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Review
, 126 (5), e1168-98

A Systematic Review of Faces Scales for the Self-Report of Pain Intensity in Children

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Review

A Systematic Review of Faces Scales for the Self-Report of Pain Intensity in Children

Deborah Tomlinson et al. Pediatrics.

Abstract

Context: Numerous faces scales have been developed for the measurement of pain intensity in children. It remains unclear whether any one of the faces scales is better for a particular purpose with regard to validity, reliability, feasibility, and preference.

Objectives: To summarize and systematically review faces pain scales most commonly used to obtain self-report of pain intensity in children for evaluation of reliability and validity and to compare the scales for preference and utility.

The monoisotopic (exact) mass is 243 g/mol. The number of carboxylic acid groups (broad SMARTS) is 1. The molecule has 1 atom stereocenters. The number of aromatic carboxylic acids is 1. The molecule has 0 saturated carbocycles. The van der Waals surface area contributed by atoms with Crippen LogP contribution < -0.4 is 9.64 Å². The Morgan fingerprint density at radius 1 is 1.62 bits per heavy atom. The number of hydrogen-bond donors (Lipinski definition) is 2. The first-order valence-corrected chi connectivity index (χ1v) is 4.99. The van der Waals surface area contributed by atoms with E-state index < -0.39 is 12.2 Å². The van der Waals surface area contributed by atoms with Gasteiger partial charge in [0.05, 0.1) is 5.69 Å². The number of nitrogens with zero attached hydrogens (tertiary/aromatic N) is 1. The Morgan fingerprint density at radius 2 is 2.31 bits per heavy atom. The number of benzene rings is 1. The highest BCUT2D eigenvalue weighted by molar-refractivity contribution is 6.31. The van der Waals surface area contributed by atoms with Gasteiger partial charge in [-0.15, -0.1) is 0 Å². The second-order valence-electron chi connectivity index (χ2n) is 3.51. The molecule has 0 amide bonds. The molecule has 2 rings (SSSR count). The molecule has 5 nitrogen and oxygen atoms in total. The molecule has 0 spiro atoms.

Methods: Five major electronic databases were systematically searched for studies that used a faces scale for the self-report measurement of pain intensity in children. Fourteen faces pain scales were identified, of which 4 have undergone extensive psychometric testing: Faces Pain Scale (FPS) (scored 0-6); Faces Pain Scale-Revised (FPS-R) (0-10); Oucher pain scale (0-10); and Wong-Baker Faces Pain Rating Scale (WBFPRS) (0-10). These 4 scales were included in the review. Studies were classified by using psychometric criteria, including construct validity, reliability, and responsiveness, that were established a priori.

Results: From a total of 276 articles retrieved, 182 were screened for psychometric evaluation, and 127 were included. All 4 faces pain scales were found to be adequately supported by psychometric data. When given a choice between faces scales, children preferred the WBFPRS. Confounding of pain intensity with affect caused by use of smiling and crying anchor faces is a disadvantage of the WBFPRS.

Conclusions: For clinical use, we found no grounds to switch from 1 faces scale to another when 1 of the scales is in use. For research use, the FPS-R has been recommended on the basis of utility and psychometric features. Data are sparse for children below the age of 5 years, and future research should focus on simplified measures, instructions, and anchors for these younger children.

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